5. IMED 2016 Hackathon @ Vienna, Austria. Animal Village: Sharing Local Knowledge Globally (slides, video (one of 6 highlighted hackathon pitches))
  6. UBC Science One Seminar Series 2016 @ UBC Vancouver. What Science One did to my brain. (slides, figshare, slides source)
  7. Center of Excellence for Influenza Research and Surveillance (CEIRS) Annual Meeting 2015 @ Rochester NY. Speaker: Reticulate evolution primes a pathogen to cross host phylogenetic barriers (slides)
  8. Broad Institute Infectious Disease Initiative (IDI) weekly seminar. (Invited) 12 Feb 2016. Reassortment is favoured in influenza niche switching. (chalk talk, no slides)
  9. SciPy 2015 Lightning Talks. Test All Your Data! (video)
  10. Boston Python Lightning Talks. Test All Your Data! (slides)
  11. CSB Seminar Series. Reticulate evolution primes influenza to cross host barriers. (Invited) (slides)
  12. UBC Multidisciplinary Undergraduate Research Conference (MURC) 2009 @ Vancouver BC. Talk Presenter: T Cells Aggravate Intestinal Fibrosis (Conference Talk Prize)


I have had the privilege of presenting my research work at poster sessions around the world.

  1. Quantitative Systems Pharmacology Day @ Cambridge, MA. Deep Learning Methods for Learning Phenotype from Genotype (Poster Winner) (poster)
  2. Computational Aspects of Biological Information, 2016 @ Cambridge, MA. Interpretable deep learning models to predict protein phenotype from genotype (poster)
  3. International Meeting on Emerging Diseases, 2016 @ Vienna, Austria: A real-time surveillance dashboard for monitoring viral phenotype from sequence. (poster)
  4. Center for Environmental & Health Sciences Poster Session, 2016 @ Cambridge, MA: Interpretable deep learning models to predict protein phenotype from genotype (poster)
  5. Broad Institute Annual Retreat 2015 @ Boston, MA: Reassortment is favoured in influenza niche switching (Poster Winner) (poster)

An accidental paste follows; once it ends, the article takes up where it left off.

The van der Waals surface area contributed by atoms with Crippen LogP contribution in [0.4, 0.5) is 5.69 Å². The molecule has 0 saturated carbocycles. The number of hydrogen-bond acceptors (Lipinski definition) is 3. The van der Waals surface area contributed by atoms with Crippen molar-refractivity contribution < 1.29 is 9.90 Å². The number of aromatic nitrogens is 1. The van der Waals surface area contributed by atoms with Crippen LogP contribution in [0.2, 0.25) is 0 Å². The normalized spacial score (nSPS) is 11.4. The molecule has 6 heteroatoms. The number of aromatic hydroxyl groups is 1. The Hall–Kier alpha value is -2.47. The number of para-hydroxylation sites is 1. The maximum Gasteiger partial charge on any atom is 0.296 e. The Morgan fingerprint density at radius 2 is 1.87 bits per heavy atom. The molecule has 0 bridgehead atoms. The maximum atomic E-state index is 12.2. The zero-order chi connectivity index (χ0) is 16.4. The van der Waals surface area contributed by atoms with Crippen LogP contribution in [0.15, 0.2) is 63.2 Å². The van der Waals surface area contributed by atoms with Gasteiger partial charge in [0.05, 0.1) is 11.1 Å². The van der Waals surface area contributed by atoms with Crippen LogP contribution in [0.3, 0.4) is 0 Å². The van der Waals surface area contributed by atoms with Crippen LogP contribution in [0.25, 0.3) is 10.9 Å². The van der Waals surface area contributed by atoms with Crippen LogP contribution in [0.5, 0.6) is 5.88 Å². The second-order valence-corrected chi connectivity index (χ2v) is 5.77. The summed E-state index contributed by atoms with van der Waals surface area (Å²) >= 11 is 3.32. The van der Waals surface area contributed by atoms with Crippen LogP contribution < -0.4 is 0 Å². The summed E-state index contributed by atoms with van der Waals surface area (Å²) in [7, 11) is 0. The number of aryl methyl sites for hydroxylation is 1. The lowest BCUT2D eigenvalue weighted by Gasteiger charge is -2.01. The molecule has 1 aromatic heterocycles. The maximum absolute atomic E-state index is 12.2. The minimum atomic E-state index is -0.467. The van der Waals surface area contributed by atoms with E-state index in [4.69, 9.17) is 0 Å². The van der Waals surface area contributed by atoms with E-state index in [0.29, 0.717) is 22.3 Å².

6. Center for Environmental & Health Sciences Poster Session, 2015 @ Cambridge, MA: Reassortment primes in uenza for host group switches (poster)
  7. Gordon Research Conference on Ecological and Evolutionary Genomics 2015 @ Biddeford, ME: Reticulate evolution primes a pathogen to cross host phylogenetic barriers (poster)
  8. SciPy 2015 @ Austin, TX: Reassortment primes influenza for host group switches (poster)
  9. Center for Environmental & Health Sciences Poster Session, 2014 @ Cambridge, MA: Network-based methods for identifying reassortant influenza viruses (Poster Winner) (poster)
  10. Rising Stars of Research 2008 @ Vancouver, BC. Poster Presenter: The Role of T Cells in Intestinal Fibrosis (Poster Winner)

community service

  1. PLOS Computational Biology. I have reviewed one paper for PCB.
  2. SciPy 2016 Financial Aid Committee. I served as one of two co-chairs (myself & Dr. Scott Colis, ANL) for the SciPy 2016. Together with the Diversity Chair (Celia Cintas, Universidad Nacional del Sur), we ensured that a broad range of qualified applicants received partial or full funding, disbursing $30,000 in financial scholarships. (website)
  3. SciPy 2016 Program Committee. I helped evaluate talks in the Life Sciences track.
  4. PyCon 2016 Program Committee. I pitched in with evaluating and championing talks that I thought would be beneficial for the community. In particular, I pushed for scientific applications of Python.
  5. Boston Python Tutorial Lead. I have assumed the role of helping put together workshops/tutorial sessions for the Boston Python community, led by community instructors.
  6. Boston Python Co-Organizer. I occasionally stand in for Ned Batchelder as the guy who hollers at the Project Night crowd to help people find other people to talk with.


  1. Software Carpentry Instructor, 2016 (certificate)
  2. Data Carpentry Instructor, 2016 (certificate)


  1. 1st Place Poster Prize, Quantitative Systems Pharmacology Day @ MIT, 2017.
  2. Graduate Student Council Travel Grant @ MIT, 2016.
  3. Distinguished Poster Award, 11th Annual Broad Institute Retreat @ MIT, 2015. (certificate)
  4. Best Graduate Student Poster, CEHS Poster Session @ MIT, 2014. (certificate)
  5. Best Student Presentation, Multidisciplinary Undergraduate Research Conference @ UBC, 2009.
  6. Best Student Poster, FINDER Division, Rising Stars of Research @ UBC, 2008.

scholarships & fellowships

  1. SciPy 2015 Conference Attendance Scholarship @ SciPy Conference, 2015.
  2. Viterbi Fellowship @ MIT, 2011
  3. Charles and Jane Banks Scholarship @ UBC, 2010
  4. Dean of Science Scholarship @ UBC, 2010
  5. Arthur Whitehead Science One Memorial Scholarship @ UBC, 2007
  6. UBC President's Entrance Scholarship @ UBC, 2006